Chapter PP notes - CHAPTER 3 Public Speaking Anxiety PSA...

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CHAPTER 3: Public Speaking Anxiety - PSA: Public Speaking Anxiety - Fear experienced by a person when delivering (or preparing to deliver) a speech to an audience - Before > During > After - Most fear stems from uncertainty - Better prepared = less anxiety - Fear of Uncertainty - Abilities - Audience - Ideas - Role as a speaker - Setting - Technology - Evaluation - Why we shouldn’t “Eliminate” - Nervousness is natural- attempting is unrealistic - Some anxiety can benefit you - Nervousness is energy- and it shows you care about performing well - Use it to enliven your delivery and give your ideas impact - Dealing with nervousness - What are some examples of a time or an event where you were nervous, but in a good way? - Instead of negative - F - Overcome fear of public speaking - Experience - Public speaking class - Friends, family, coworkers - Volunteer to respond in class - Preparation - Choose a topic you enjoy - Study your audience
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- Be organized - Know your intro and conclusion - Make practice real - Understand your evaluation form - Power of positive speaking - Negative thought < positive thought - Power of visualization - The key to visualization is creating a mental blueprint in which you see yourself succeeding in your speech, versus all the things that could possibly go wrong - Most nervousness is not visible - Many are worried about appearing nervous to the audience - Work HARD on the intro because most of your nerves drop after about 30-60 seconds - Don’t give yourself away - Don’t expect perfection - There is no such thing as a perfect speech - Every presenter has at least one mistake- it’s up to you mitigate CHAPTER 6: Speech Specifics - Generating ideas - Brainstorming - What topics interest you and your listener - What topics develop from the occasion and your research - Self generated - Based on the speakers interests, experiences, and knowledge - Audience generated - Based on the audience's interests and needs - Occasion generated - Speech topics derived from circumstances, seasons, holidays or life events - Research generated - Discovered by investigating a variety of sources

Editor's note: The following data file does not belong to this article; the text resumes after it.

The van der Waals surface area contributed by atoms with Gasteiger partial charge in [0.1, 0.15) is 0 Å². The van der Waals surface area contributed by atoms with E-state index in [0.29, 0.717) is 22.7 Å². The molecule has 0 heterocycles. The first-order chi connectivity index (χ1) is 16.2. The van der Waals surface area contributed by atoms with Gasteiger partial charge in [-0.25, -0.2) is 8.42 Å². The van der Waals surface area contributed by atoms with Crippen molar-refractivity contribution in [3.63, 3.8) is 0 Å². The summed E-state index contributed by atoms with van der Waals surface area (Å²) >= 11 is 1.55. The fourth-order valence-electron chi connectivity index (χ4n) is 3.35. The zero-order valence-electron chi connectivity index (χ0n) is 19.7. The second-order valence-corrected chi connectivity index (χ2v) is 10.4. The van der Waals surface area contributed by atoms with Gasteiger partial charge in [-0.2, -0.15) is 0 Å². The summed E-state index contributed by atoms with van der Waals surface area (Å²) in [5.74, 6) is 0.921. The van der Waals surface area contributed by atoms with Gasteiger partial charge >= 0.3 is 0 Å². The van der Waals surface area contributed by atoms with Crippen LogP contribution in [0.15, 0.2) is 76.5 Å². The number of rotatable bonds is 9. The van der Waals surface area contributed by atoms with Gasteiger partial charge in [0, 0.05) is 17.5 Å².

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- Selecting a topic - Ask yourself 4 questions - Am i interested in the topic? - Is the topic of interest or importance to my audience? - Am i likely to find sufficient authoritative supporting material in the time allotted for researching and developing the speech - Do i understand the topic enough to deliver it? - General purpose - Broad goal of speech - To inform - To persuade - To entertain - To demonstrate - The general purpose is to inform - Specific purpose - 3 parts - Stating general purpose - Name the individuals to whom you are addressing - State what speech is addressing - Things to keep in mind - Avoid figurative language - Always form a statement (not question) - Limit to one idea - Avoid being vague - Central Idea - AKA thesis - One sentence statement - Encapsulate major ideas of speech - “Thesis statement” - One sentence synopsis of a speaker’s message - Key points - Express as a full sentence - Don’t express as a question -
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